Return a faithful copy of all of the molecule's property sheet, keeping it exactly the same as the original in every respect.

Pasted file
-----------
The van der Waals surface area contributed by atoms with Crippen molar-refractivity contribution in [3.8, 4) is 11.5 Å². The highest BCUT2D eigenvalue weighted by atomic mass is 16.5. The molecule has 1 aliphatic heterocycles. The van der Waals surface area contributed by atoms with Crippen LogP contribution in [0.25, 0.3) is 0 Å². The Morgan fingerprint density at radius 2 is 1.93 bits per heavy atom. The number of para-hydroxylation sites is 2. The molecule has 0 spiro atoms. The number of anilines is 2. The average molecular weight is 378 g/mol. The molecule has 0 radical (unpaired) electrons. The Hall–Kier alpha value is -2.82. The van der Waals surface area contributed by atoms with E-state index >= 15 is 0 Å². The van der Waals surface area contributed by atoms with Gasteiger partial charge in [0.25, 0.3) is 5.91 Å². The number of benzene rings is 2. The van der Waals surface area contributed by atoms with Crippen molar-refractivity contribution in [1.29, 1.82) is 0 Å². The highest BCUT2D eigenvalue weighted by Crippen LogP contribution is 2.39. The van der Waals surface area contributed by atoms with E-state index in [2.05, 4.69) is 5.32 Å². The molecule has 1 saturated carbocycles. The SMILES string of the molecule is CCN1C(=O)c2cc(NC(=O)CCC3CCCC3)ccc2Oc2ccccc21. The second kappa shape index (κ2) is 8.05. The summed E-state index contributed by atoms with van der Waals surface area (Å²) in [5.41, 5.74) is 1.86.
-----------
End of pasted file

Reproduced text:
The van der Waals surface area contributed by atoms with Crippen molar-refractivity contribution in [3.8, 4) is 11.5 Å². The highest BCUT2D eigenvalue weighted by atomic mass is 16.5. The molecule has 1 aliphatic heterocycles. The van der Waals surface area contributed by atoms with Crippen LogP contribution in [0.25, 0.3) is 0 Å². The Morgan fingerprint density at radius 2 is 1.93 bits per heavy atom. The number of para-hydroxylation sites is 2. The molecule has 0 spiro atoms. The number of anilines is 2. The average molecular weight is 378 g/mol. The molecule has 0 radical (unpaired) electrons. The Hall–Kier alpha value is -2.82. The van der Waals surface area contributed by atoms with E-state index >= 15 is 0 Å². The van der Waals surface area contributed by atoms with Gasteiger partial charge in [0.25, 0.3) is 5.91 Å². The number of benzene rings is 2. The van der Waals surface area contributed by atoms with Crippen molar-refractivity contribution in [1.29, 1.82) is 0 Å². The highest BCUT2D eigenvalue weighted by Crippen LogP contribution is 2.39. The van der Waals surface area contributed by atoms with E-state index in [2.05, 4.69) is 5.32 Å². The molecule has 1 saturated carbocycles. The SMILES string of the molecule is CCN1C(=O)c2cc(NC(=O)CCC3CCCC3)ccc2Oc2ccccc21. The second kappa shape index (κ2) is 8.05. The summed E-state index contributed by atoms with van der Waals surface area (Å²) in [5.41, 5.74) is 1.86.